Fan and two of the other lead authors are inventors on a patent application related to the paper. In addition, Fan is a cofounder of Branford, Connecticut-based Isoplexis, which offers the benchtop IsoLight and IsoSpark instruments for analyzing cell proteomes, metabolomes, and secretomes.
The key to DBiT-seq is deterministic barcoding, as opposed to random barcoding. Fan said he came up with the scheme to choose where the barcodes go in space about five years ago and was finally able to put a team together to test out the idea a few years ago.
To start, a microfluidic chip lays down one set of barcodes in parallel lanes that anneal to mRNAs and initiate in situ reverse transcription, creating barcoded cDNAs. This is done again orthogonally, creating "pixels" at the intersections of each lane that contain a distinct combination of barcodes. After the pixels are imaged under a microscope, the cDNAs are recovered, template switched, amplified using PCR, and prepared for paired-end sequencing. To detect proteins, the DNA-antibody conjugates are applied first.
"Everything is compatible with imaging," Fan added.
DBiT-seq joins several sequencing-based spatial gene expression methods, including the 10x Genomics Visium platform, which is based on the spatial transcriptomics method developed at Sweden's Science for Life Laboratory; HDST, a barcoded bead array-based method released last year by SciLifeLab and the Broad Institute; and Slide-Seq, developed at the Broad.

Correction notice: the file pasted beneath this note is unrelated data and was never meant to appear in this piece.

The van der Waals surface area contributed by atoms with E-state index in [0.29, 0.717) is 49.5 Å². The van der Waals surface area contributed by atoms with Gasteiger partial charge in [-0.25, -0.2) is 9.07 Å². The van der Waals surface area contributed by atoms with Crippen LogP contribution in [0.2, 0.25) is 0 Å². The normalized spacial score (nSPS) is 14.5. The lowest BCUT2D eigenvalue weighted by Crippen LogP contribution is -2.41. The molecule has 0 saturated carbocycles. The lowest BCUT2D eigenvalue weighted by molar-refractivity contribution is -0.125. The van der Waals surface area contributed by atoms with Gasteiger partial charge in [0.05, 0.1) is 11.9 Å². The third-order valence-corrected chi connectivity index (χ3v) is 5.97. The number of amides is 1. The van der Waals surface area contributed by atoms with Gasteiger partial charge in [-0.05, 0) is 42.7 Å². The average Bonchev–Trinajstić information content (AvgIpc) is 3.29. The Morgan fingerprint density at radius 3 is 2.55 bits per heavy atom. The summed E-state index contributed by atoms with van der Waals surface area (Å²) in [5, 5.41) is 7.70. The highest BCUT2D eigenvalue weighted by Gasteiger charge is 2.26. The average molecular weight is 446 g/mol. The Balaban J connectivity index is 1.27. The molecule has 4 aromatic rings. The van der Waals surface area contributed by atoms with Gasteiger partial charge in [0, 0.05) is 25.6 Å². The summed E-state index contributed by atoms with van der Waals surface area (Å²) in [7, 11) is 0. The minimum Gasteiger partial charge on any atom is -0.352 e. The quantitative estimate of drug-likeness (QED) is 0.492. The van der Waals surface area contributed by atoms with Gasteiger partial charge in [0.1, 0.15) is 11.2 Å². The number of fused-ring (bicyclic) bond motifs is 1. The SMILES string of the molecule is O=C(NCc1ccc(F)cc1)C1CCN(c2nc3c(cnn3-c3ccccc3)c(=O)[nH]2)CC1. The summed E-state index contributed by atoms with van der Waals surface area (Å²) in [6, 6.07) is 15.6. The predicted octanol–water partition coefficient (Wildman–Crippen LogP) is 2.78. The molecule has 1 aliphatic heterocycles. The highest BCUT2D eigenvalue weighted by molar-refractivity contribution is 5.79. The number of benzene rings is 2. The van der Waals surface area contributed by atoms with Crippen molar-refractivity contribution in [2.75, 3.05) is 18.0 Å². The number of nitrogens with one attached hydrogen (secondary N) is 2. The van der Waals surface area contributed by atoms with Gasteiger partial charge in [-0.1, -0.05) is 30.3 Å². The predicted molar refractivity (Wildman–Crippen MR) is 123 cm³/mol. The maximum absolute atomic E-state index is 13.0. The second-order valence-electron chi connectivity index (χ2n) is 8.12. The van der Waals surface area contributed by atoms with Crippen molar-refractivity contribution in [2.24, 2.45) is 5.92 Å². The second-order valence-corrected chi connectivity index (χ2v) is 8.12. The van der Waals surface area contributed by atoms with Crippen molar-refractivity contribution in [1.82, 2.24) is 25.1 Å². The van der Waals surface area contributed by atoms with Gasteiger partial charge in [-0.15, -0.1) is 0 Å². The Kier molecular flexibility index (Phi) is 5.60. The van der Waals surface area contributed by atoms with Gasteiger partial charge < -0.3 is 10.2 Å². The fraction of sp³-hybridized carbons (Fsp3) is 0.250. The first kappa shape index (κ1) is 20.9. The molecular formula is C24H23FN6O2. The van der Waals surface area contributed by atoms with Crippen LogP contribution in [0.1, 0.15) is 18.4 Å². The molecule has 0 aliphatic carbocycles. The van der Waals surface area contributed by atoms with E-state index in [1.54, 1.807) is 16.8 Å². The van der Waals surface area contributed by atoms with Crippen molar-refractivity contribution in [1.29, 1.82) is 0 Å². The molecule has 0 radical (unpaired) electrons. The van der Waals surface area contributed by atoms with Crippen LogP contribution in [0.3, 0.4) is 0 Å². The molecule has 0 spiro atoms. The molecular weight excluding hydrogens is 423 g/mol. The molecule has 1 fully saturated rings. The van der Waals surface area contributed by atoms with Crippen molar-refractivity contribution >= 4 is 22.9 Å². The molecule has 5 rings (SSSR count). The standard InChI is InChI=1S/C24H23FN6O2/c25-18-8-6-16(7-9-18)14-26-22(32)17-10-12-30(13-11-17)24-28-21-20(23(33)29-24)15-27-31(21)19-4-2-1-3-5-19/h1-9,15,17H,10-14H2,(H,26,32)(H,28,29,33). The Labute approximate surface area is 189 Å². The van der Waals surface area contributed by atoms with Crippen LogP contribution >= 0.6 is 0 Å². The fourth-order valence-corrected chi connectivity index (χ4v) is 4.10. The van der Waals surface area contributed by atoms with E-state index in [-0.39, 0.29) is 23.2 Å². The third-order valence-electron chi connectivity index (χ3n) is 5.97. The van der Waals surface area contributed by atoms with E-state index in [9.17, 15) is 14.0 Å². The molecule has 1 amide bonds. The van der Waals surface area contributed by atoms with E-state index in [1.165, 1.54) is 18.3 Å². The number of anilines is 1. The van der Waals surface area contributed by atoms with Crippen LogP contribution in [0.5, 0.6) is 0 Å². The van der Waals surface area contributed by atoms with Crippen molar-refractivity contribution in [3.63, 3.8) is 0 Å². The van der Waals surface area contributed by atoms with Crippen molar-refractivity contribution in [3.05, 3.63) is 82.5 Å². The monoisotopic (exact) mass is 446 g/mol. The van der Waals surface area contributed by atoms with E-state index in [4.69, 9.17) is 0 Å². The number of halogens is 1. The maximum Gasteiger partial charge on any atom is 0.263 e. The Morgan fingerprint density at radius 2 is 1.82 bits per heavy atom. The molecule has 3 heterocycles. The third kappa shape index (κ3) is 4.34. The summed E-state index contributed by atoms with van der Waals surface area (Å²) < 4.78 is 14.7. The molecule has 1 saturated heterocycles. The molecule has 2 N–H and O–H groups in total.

DBiT-seq has two main advantages, Fan said: resolution of 10 micrometers and the number of genes captured in each pixel — more than 2,000. Visium's spots are 55 micrometers across and it captures more than 1,000 genes per spot. High-definition spatial transcriptomics claims resolution of 2 micrometers and a capture efficiency of only 1.3 percent, compared to smFISH; in proof-of-concept studies, researchers were able to identify 186 nucleus-specific genes. Slide-seq offers similar resolution, down to about 10 micrometers, but only captures about 150 genes, Fan said.
With new advances, DBiT-seq will also be able to use more types of histopathology slides, which can be stored for years.